“Tyson Fury wasn’t the fighter he is today. He was very young, he was very inexperienced,” David Haye is confident he would have defeated his British rival if their planned fight had gone ahead in 2013
By Richard Damerell
David Haye says his proposed fight against Tyson Fury was the ‘perfect storm’ and believes his speed and power would have overwhelmed his British rival in 2013.
The former WBA heavyweight champion was just days away from a big domestic showdown with Fury, only to be forced to withdraw after suffering a cut in his final sparring session.
Haye had been putting the finishing touches to his tactics, which he believed would have resulted in an explosive victory over a 24-year-old Fury at Manchester Arena.
“Using my speed, using my punch power,” Haye told Sky Sports, when asked how he planned to defeat Fury.
“Back then in 2013, I believe it was, Tyson Fury wasn’t the fighter he is today.
“He was very young, he was very inexperienced. He wasn’t as teak tough as he is now.
“He hadn’t been through the trials and tribulations that’s made him the man and fighter he is today.”
Deontay Wilder had been drafted in to help Haye’s preparations and fellow sparring partner Richard Towers revealed the brutal sessions that took place behind gym doors.
“If you watch the sparring videos, you can see me standing outside, waiting to get in when David and Deontay are sparring,” Towers told Sky Sports.
“David Haye did catch him. He caught him with an overhand right and Deontay recovered quickly and well. His legs wobbled, of course they did, David had a horrible right hand on him.”
Fury had been floored heavily in his last fight by Steve Cunningham, a former world champion from the division below, but climbed off the canvas to force a dramatic stoppage on his US debut.
Haye insisted that Fury would not have made such a recovery from his concussive punches if they had shared the ring.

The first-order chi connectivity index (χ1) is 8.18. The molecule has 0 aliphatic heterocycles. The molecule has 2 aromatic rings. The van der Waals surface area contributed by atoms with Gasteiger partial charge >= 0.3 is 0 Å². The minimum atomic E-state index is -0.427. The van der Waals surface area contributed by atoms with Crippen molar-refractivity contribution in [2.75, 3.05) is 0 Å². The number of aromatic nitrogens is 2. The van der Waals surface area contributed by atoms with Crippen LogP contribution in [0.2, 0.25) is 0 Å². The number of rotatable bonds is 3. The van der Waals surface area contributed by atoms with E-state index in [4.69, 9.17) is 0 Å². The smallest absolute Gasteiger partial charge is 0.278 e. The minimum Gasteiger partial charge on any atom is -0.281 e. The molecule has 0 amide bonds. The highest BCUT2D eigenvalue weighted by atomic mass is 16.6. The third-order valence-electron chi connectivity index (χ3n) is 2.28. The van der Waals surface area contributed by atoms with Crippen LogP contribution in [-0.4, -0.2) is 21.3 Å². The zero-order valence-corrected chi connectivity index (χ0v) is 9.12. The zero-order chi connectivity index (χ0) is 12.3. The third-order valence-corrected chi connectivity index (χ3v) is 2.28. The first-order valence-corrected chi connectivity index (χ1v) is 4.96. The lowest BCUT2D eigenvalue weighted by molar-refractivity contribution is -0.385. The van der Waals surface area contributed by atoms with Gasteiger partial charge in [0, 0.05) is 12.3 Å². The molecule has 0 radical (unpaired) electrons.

“It would have been the perfect bit of matchmaking on my fight, if I was able to get him,” said Haye. “A baby, in boxing terms.
“He had been heavily knocked down by a non-punching cruiserweight in Steve Cunningham, so it was a perfect storm for me, but the fight didn’t happen.
“I got a cut before the fight and it never took place.”
Fury also felt the Haye fight had arrived at the ideal stage of his career, although he admitted that victory could be sealed by a single punch.
“It’s come for me at the best time ever,” Fury had told Sky Sports.
“I’ve had some good fights building up to this. Good learning fights, and I’m really, really ready to step up and fight someone like David Haye.
“There’s going to be dangers in every single fight. Cunningham is a cruiserweight and David Haye shouldn’t be calling anybody cruiserweights when he was a cruiserweight himself.
“I can guarantee one thing in this fight. There’s going to be excitement and whoever lands first, it’s done.
“If David hits me, I’m hit. If I hit him, he’s hit.”
The Fury fight was rescheduled for February 2014, but Haye would never get the opportunity to fulfil his prediction as shoulder surgery forced him out of the sport until 2016.